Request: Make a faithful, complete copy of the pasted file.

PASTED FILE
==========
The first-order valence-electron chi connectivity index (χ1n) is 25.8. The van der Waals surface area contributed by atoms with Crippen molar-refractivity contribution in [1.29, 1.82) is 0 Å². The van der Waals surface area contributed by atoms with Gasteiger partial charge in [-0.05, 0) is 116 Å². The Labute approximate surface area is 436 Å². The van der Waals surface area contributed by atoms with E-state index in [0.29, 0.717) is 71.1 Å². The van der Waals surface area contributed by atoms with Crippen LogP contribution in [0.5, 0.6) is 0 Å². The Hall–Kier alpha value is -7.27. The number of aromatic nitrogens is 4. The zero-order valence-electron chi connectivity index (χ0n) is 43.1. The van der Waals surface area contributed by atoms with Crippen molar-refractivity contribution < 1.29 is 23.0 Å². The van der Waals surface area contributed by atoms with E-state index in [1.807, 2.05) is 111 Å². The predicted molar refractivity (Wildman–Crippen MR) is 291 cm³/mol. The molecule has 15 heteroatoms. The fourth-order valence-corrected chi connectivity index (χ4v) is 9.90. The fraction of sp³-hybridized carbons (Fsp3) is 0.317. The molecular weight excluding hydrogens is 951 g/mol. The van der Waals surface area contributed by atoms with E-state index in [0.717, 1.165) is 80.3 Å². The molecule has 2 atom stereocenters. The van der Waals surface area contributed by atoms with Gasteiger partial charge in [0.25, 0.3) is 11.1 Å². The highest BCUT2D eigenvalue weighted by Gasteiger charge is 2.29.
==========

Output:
The first-order valence-electron chi connectivity index (χ1n) is 25.8. The van der Waals surface area contributed by atoms with Crippen molar-refractivity contribution in [1.29, 1.82) is 0 Å². The van der Waals surface area contributed by atoms with Gasteiger partial charge in [-0.05, 0) is 116 Å². The Labute approximate surface area is 436 Å². The van der Waals surface area contributed by atoms with E-state index in [0.29, 0.717) is 71.1 Å². The van der Waals surface area contributed by atoms with Crippen LogP contribution in [0.5, 0.6) is 0 Å². The Hall–Kier alpha value is -7.27. The number of aromatic nitrogens is 4. The zero-order valence-electron chi connectivity index (χ0n) is 43.1. The van der Waals surface area contributed by atoms with Crippen molar-refractivity contribution < 1.29 is 23.0 Å². The van der Waals surface area contributed by atoms with E-state index in [1.807, 2.05) is 111 Å². The predicted molar refractivity (Wildman–Crippen MR) is 291 cm³/mol. The molecule has 15 heteroatoms. The fourth-order valence-corrected chi connectivity index (χ4v) is 9.90. The fraction of sp³-hybridized carbons (Fsp3) is 0.317. The molecular weight excluding hydrogens is 951 g/mol. The van der Waals surface area contributed by atoms with E-state index in [0.717, 1.165) is 80.3 Å². The molecule has 2 atom stereocenters. The van der Waals surface area contributed by atoms with Gasteiger partial charge in [0.25, 0.3) is 11.1 Å². The highest BCUT2D eigenvalue weighted by Gasteiger charge is 2.29.